Purpose of the experiment
The main aim of this experiment was to determine the empirical formula of a sample of hydrous copper sulfate. This was done by first determining the percentage of each component in the hydrous copper sulfate sample.
I. Procedure for determination of percentage of water in hydrous copper sulphate
A clean empty crucible was intensely heated for nearly five minutes and then cooled to room temperature. It was weighed and its weight recorded. Approximately 5.0 g of the hydrous copper sulphate sample was added onto the crucible and the weight recorded. The crucible and its content were then gently heated until all water had evaporated. The crucible and its content were then cooled and weighed. The step was repeated until the weight of the crucible and its content remained constant after heating and cooling. The constant weight obtained was used to calculate the percentage of water in the sample.
A general reaction is: MyXz.nH2O MyXz + n H2O.
II. Procedure for determination of percentage of copper in hydrous copper sulphate
Glassware was cleaned; 25 ml of the stock solution and aqueous ammonia solvent added to 50 ml Erlenmeyer flasks. Four diluted standard solutions were prepared for determining the standard graph of concentration versus concentration (Beer’s Law Graph). The unknown sample solution was then prepared; colorimeter plugged in, computer and Micro Lab turned on. The colorimeter was calibrated at 100% T, data acquired and analyzed.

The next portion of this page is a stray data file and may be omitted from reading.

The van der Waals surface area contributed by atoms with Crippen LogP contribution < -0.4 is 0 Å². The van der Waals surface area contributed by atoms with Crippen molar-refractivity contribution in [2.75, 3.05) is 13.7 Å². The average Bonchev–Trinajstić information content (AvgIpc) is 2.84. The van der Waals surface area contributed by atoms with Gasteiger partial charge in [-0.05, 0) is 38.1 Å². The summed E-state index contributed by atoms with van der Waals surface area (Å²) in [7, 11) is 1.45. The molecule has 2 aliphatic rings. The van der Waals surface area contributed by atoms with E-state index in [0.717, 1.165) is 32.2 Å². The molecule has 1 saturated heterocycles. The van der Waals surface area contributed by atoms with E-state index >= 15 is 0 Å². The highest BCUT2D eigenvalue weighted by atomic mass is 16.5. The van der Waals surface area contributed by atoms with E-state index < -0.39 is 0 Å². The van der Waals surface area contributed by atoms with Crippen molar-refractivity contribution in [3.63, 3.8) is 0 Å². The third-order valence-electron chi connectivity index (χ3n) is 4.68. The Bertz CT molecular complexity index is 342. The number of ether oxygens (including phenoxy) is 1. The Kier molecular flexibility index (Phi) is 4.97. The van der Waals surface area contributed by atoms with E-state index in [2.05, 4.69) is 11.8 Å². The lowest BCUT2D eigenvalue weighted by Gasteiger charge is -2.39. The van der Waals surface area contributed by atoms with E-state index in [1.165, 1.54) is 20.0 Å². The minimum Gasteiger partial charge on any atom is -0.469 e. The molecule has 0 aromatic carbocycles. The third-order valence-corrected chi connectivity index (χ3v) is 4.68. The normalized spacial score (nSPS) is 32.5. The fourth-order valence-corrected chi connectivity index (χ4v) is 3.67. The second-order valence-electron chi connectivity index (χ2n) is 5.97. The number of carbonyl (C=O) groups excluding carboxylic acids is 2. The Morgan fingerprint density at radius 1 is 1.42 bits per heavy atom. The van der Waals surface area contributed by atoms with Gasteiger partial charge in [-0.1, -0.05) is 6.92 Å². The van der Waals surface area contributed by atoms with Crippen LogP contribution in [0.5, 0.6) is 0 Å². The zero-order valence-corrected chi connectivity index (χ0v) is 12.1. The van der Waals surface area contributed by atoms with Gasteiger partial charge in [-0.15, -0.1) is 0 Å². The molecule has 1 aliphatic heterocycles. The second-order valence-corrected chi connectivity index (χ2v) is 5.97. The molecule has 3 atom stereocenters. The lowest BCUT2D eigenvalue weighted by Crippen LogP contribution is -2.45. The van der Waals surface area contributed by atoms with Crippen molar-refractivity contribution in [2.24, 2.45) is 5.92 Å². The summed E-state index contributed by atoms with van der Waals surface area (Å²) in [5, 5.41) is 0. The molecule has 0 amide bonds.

The reaction of ammonia and hydrous copper is as follows:
n NH3 + Cu(H2O)62+ –> Cu(H2O)6-n(NH3)n2+ + n H2O where n = 4 to 6
III. Procedure for determination of percentage of sulphate in hydrous copper sulphate
Approximately 1.5 g of hydrous copper sulphate was weighed and put into a clean 250 mL beaker. To this beaker were added 150 mL of distilled water and 3 mL of 6 M hydrochloric acid. The solution was then heated to just below its boiling point. Then 10 % BaCl2 was slowly added while stirring until precipitation was over. To ascertain complete precipitation an excess of BaCl2 was used. The mixture was then heated for approximately 30 minutes. The mixture was settled and then filtered. The barium sulfate filtered was dried, sample weighed and heated to a constant weight. The reactions taking place can be expressed as follows:
Cux(SO4)y.n H2O x Cu+a + y SO4-b + n H2O
Ba2+ + SO42- BaSO4
The amount of water of crystallization in the sample was more than expected by the theoretical analysis. This could be attributed to the working conditions in the laboratory. For instance, the sample could have absorbed moisture from the surroundings during the cooling process thereby causing a high figure in the experimental analysis.
The values of the percentages of copper and sulphate in the sample were less than found in the theoretical analysis. For the case of copper, the decrease in the expected mass percentage could be attributed to poor analytical skills in the use of the spectrophotometer.
The errors and the percentage errors were calculated as absolute, that is, the negative sign was ignored in the results of the calculations. Basically, the negative sign indicates decrease in the experimental values as compared to that of the expected theoretical values.
R. Bock, Z. Anorg. Chem., 249:146 (1942)
D. F. Peppard, J. P. Gray, and G. W. Mason, Anal. Chem. 27:296 (1953)